Washout: Donegal farmers in race against time to save crops
Farmers throughout the west are battling the elements, but those in Donegal face a fodder crisis
Tillage and livestock farmers in Donegal are in a race against the weather to save late autumn crops and avert a fodder crisis because persistent, heavy rain continues to hold up operations on both fronts.
The unremitting downpours in the region have held back most tillage operations, with over half of the crops yet to be cut, while the sodden state of the ground is causing a fodder crisis for the county's livestock farmers which, they say, is likely to persist into next spring.
The inundations throughout Donegal this year "are nearly as bad" as 1985 - a benchmark year in the region for appalling rainfall and one which resulted in "pop corned and half dripping" takes from the fields - the IFA's county chairman, Michael Chance, told the Farming Independent this week.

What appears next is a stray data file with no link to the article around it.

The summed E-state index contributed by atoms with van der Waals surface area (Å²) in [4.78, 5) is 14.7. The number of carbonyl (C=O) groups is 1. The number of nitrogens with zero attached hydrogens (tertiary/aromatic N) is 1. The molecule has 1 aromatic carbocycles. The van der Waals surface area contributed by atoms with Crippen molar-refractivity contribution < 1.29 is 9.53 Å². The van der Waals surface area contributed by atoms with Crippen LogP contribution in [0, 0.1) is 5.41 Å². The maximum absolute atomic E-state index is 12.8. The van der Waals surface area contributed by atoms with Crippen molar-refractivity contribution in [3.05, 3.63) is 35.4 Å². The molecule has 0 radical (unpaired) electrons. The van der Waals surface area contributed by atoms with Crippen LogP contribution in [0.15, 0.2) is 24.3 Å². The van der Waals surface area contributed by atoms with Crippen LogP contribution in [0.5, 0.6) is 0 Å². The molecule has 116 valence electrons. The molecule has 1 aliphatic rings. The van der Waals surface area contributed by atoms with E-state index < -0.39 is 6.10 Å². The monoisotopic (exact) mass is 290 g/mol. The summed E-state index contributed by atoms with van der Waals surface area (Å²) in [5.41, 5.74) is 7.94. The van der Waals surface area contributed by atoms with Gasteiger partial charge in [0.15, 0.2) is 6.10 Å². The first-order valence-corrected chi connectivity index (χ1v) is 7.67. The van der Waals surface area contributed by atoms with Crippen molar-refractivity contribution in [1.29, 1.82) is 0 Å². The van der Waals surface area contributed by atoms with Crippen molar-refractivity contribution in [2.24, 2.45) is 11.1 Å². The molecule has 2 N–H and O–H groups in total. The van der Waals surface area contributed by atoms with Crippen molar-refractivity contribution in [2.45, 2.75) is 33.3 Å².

The association has drawn up contingency plans to get additional harvesting equipment into Donegal from neighbouring counties once there is an improvement in the weather, while the county's livestock farmers will meet in Ballintra tonight to consider their winter fodder options.
"It has been very depressing this year with the weather hindering everything. We have offers of combine harvesters from farms in counties further south to harvest the crops once the weather lifts. We need three or so good days to save the rest of this year's crops," the IFA chairman said.
Chance explained that apart from the weather, the "tillage men" have been hit by poor prices and lower yields. "It is rarely that you get hit by these three factors at the one time in the same year," he added.
He also pointed out that the tillage ground in the county was becoming badly compacted as farmers took what few chances they got to harvest crops.
The current compacted state of the ground will also have an adverse effect on sowing season next spring.